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Flash Review 2, 6-23: Feverish
Bonachela Basques in Debut

By Josephine Leask
Copyright 2006 Josephine Leask

LONDON -- London-based Catalan artist Rafael Bonachela launched his shiny new company this week at the Queen Elizabeth Hall with the double bill Voices. All eyes were focused on the Bonachela Dance Company, as in recent years Bonachela himself, former associate choreographer of Rambert Dance Company, has been clocking up recognition with his choreography and success as the first winner of the Place Prize. In the commercial world he also has enjoyed some attention as choreographer for Kylie Minogue's "Fever" world tour and, more recently, for Tina Turner.

Bonachela's two pieces, seen June 14, are short, intense and impressive. The team of six dancers appears slick, forceful and totally in tune with one another. Bonachela's choreography looks taxing to perform. He favors demanding partner work in which bodies become distorted as limbs twist around each other, and in which movements tend to be performed with punishing dynamics and sudden staccato pushing and pulling, all of which demands a strong technique and calm core strength.

In the first dance, "Ahotsak," which means "voices" in Basque, the action begins slowly with the dancers dressed like relaxed tourists, and couples embracing to a sound score of unthreatening background traffic noise. Soon mixed in with this noise we hear harsher Basque voices and then the evocative music of Luciano Berio's "Naturale." When the live music, played by Paul Silverthorne on viola and David Hockings on percussion, starts, everything becomes more tense and threads of complexity are woven into the choreography. The general look of the piece is that of controlled chaos, and the dancers appear more emotionally charged than at the beginning as they re-enact subtexts of loneliness, helplessness, violence and insanity. Sometimes they attach onto each other in desperate duos and fall together like discarded bundles to the floor, other times they dance in a knotted trio or plaintive solo. They seem to crave contact and affection from each other. In the climactic section, the dancers move flat out in unison and somehow seem to purge their conflicts, which have been demonstrated by jarring movements, and replace them with smoother, larger gestures. But the final sound of gunshots and a return to emotional neediness makes for a gloomy closure.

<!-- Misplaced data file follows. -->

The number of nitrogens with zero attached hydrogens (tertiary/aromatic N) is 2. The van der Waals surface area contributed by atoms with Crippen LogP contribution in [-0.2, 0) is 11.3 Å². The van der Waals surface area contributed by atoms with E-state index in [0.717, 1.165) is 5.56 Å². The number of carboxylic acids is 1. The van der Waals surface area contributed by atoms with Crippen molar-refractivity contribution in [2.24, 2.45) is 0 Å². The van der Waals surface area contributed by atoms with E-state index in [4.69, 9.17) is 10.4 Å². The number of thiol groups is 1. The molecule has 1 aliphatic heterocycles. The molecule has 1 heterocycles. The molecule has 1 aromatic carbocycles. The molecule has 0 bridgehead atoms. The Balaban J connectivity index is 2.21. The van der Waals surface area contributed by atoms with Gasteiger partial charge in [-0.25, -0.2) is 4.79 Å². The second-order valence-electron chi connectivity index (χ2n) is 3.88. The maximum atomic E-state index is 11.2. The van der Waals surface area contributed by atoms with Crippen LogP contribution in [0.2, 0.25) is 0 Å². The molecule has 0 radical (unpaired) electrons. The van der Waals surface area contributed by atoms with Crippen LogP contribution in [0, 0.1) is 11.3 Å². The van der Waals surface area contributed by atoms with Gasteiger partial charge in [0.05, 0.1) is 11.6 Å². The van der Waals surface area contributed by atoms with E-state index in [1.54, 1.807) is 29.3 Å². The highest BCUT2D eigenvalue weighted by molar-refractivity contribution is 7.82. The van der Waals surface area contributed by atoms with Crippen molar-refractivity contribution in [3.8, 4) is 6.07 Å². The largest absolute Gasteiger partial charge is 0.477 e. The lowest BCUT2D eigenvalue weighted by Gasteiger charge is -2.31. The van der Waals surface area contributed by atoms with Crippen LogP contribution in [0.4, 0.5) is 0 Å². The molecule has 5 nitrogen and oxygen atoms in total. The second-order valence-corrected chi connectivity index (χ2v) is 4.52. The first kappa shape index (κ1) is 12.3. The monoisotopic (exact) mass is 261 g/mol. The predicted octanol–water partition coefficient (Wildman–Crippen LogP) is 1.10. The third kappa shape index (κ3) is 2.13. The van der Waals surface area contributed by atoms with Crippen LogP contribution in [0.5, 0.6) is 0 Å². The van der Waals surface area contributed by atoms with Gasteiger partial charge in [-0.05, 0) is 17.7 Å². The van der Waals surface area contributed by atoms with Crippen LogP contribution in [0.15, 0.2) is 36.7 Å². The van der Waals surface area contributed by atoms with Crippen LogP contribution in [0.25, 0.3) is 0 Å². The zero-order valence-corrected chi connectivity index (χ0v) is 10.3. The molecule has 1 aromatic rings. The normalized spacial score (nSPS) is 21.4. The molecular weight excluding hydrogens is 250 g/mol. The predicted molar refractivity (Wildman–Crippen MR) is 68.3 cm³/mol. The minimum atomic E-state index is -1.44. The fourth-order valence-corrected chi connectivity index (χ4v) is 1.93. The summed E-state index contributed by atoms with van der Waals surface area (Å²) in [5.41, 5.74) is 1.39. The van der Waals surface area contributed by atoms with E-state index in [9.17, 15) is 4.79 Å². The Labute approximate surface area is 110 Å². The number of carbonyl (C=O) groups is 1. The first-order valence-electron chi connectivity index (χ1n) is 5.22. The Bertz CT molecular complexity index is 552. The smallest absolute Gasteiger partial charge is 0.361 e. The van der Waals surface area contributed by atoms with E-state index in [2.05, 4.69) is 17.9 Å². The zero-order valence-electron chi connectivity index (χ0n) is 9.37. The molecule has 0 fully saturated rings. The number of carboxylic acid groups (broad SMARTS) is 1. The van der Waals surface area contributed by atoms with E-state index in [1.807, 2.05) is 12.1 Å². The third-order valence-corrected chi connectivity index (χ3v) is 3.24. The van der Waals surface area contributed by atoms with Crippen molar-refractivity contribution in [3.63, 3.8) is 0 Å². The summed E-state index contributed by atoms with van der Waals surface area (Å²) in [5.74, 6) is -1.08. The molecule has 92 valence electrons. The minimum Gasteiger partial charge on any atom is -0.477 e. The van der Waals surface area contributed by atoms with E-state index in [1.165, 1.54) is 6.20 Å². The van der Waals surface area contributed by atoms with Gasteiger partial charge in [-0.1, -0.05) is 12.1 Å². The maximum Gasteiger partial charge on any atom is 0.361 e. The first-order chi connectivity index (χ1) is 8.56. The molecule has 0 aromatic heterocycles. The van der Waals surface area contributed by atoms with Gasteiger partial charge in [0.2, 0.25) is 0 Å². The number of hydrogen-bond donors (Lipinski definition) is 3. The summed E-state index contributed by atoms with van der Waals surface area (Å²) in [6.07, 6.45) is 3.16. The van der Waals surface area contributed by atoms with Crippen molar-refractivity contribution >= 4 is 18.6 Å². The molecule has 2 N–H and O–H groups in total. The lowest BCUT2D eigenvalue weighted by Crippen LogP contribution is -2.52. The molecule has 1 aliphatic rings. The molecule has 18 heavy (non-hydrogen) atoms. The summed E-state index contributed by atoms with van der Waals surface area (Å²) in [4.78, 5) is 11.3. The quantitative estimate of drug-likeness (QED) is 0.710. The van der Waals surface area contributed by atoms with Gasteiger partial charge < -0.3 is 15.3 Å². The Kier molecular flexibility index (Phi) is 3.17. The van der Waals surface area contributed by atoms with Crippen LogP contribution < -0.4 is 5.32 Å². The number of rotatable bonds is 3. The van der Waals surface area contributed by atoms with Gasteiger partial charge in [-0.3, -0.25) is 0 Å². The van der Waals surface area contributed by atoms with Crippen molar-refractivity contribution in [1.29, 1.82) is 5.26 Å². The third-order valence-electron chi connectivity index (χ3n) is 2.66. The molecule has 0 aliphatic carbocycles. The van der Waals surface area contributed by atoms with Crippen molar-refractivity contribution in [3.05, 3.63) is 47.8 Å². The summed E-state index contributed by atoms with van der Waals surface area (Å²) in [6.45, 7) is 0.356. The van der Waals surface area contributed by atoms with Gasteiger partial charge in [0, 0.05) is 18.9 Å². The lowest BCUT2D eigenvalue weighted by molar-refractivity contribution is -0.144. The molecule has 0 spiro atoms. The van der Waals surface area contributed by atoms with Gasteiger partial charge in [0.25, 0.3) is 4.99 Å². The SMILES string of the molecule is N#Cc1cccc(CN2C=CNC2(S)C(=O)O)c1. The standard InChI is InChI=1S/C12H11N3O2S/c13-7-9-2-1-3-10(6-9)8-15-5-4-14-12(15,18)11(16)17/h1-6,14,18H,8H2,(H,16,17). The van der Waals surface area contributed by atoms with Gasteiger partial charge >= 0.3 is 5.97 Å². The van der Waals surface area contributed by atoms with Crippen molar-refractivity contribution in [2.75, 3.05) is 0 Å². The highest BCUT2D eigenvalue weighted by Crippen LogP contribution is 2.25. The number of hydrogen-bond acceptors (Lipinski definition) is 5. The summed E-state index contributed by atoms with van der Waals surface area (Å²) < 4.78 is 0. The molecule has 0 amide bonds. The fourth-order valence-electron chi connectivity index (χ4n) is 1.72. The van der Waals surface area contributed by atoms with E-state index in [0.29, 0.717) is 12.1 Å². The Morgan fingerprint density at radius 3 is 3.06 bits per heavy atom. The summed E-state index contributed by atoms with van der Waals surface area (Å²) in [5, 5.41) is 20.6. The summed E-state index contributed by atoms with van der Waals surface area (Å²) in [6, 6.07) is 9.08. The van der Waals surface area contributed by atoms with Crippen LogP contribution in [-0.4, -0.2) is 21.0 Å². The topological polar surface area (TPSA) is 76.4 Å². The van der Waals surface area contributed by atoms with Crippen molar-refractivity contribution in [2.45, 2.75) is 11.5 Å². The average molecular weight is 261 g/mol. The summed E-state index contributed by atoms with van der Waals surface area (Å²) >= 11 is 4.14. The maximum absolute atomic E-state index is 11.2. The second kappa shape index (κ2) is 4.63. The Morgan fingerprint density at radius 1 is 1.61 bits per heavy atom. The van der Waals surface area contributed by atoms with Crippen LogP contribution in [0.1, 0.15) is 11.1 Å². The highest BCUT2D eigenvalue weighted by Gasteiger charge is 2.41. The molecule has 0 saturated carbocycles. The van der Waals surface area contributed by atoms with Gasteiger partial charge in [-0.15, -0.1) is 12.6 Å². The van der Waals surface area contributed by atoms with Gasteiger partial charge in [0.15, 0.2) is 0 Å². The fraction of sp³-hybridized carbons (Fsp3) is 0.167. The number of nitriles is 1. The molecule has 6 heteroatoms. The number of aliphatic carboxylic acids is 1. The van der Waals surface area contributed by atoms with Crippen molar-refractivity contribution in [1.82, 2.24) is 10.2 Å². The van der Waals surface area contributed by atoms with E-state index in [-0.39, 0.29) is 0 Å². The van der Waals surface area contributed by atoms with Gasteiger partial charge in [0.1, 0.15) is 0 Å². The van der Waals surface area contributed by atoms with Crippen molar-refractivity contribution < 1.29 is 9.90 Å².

"Set Boundaries" is an urgently provocative and stylish work, a multi-media collaboration between video artist Lenka Clayton, lighting designer Lee Curran and theater designer Alan Macdonald. Electronic composer Matthew Herbert's score, based on Alan Seeger's "Rendezvous with Death," is wonderfully powerful. Arranged for voices by Peter Wraight, it's mixed with percussion and a recording of a Kurdish asylum-seeker about to be deported, both adding to the dramatic tension.

The piece starts with a video projection of faceless guards standing outside what could be a concrete wall or a prison, under which five live dancers stand in a square-lit spot, stripped down to their white underwear. The video is intriguingly ambiguous -- the guards look like they have been duplicated, as they seem identical, framed by the surreal and gigantic architecture behind them. The video montage changes with each section of the choreography, depicting other similar looking guards, standing in front of more oppressive structures. The choreography, shifting and flowing, contrasts dramatically with the monolithic solidity of the buildings and the soldiers. As in the first piece, much of the choreography looks skillfully awkward, the dancers using their sophisticated technique to portray a struggle with their emotional demons as well as physical barriers. Without being overtly political, "Set Boundaries" suggests that borders can make one powerful and yet at the same time impotent. Such pathos is also conveyed by the voices within the choral work, which sound both overpowering and vulnerable.

Bonachela's work seems to combine intellectual seriousness and subtle sexiness. His use of expression carried in the body and strong sense of design and appearance makes for the sexiness, while the concept and choreography are that of a troubled but thinking man.


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